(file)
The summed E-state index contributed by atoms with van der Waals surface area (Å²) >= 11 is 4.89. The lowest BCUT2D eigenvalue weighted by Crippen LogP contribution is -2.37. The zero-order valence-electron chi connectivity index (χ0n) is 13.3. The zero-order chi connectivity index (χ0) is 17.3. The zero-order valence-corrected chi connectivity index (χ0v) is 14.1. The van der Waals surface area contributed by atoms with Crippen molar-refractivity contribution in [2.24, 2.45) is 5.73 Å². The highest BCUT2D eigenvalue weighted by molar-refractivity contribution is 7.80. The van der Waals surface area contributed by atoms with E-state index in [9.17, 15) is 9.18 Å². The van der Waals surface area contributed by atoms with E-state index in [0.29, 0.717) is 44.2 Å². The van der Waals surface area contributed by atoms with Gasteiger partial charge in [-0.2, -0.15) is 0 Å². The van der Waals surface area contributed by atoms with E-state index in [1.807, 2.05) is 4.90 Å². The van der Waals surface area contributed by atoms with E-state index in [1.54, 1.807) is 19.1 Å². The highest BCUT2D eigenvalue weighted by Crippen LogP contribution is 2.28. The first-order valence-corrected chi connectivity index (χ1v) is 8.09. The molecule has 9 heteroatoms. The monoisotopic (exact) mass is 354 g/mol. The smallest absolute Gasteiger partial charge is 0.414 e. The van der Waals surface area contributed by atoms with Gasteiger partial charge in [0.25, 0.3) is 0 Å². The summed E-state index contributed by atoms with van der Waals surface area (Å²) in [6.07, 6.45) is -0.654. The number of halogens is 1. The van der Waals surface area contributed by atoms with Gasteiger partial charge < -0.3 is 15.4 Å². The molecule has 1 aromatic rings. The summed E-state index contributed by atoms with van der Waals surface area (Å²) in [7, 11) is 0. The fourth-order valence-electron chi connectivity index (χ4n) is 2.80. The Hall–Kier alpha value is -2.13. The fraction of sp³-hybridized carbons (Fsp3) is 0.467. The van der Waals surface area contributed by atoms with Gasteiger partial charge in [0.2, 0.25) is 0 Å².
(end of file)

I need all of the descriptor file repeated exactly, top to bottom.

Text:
The summed E-state index contributed by atoms with van der Waals surface area (Å²) >= 11 is 4.89. The lowest BCUT2D eigenvalue weighted by Crippen LogP contribution is -2.37. The zero-order valence-electron chi connectivity index (χ0n) is 13.3. The zero-order chi connectivity index (χ0) is 17.3. The zero-order valence-corrected chi connectivity index (χ0v) is 14.1. The van der Waals surface area contributed by atoms with Crippen molar-refractivity contribution in [2.24, 2.45) is 5.73 Å². The highest BCUT2D eigenvalue weighted by molar-refractivity contribution is 7.80. The van der Waals surface area contributed by atoms with E-state index in [9.17, 15) is 9.18 Å². The van der Waals surface area contributed by atoms with E-state index in [0.29, 0.717) is 44.2 Å². The van der Waals surface area contributed by atoms with Gasteiger partial charge in [-0.2, -0.15) is 0 Å². The van der Waals surface area contributed by atoms with E-state index in [1.807, 2.05) is 4.90 Å². The van der Waals surface area contributed by atoms with E-state index in [1.54, 1.807) is 19.1 Å². The highest BCUT2D eigenvalue weighted by Crippen LogP contribution is 2.28. The first-order valence-corrected chi connectivity index (χ1v) is 8.09. The molecule has 9 heteroatoms. The monoisotopic (exact) mass is 354 g/mol. The smallest absolute Gasteiger partial charge is 0.414 e. The van der Waals surface area contributed by atoms with Gasteiger partial charge in [0.25, 0.3) is 0 Å². The summed E-state index contributed by atoms with van der Waals surface area (Å²) in [6.07, 6.45) is -0.654. The number of halogens is 1. The van der Waals surface area contributed by atoms with Gasteiger partial charge < -0.3 is 15.4 Å². The molecule has 1 aromatic rings. The summed E-state index contributed by atoms with van der Waals surface area (Å²) in [7, 11) is 0. The fourth-order valence-electron chi connectivity index (χ4n) is 2.80. The Hall–Kier alpha value is -2.13. The fraction of sp³-hybridized carbons (Fsp3) is 0.467. The van der Waals surface area contributed by atoms with Gasteiger partial charge in [0.2, 0.25) is 0 Å².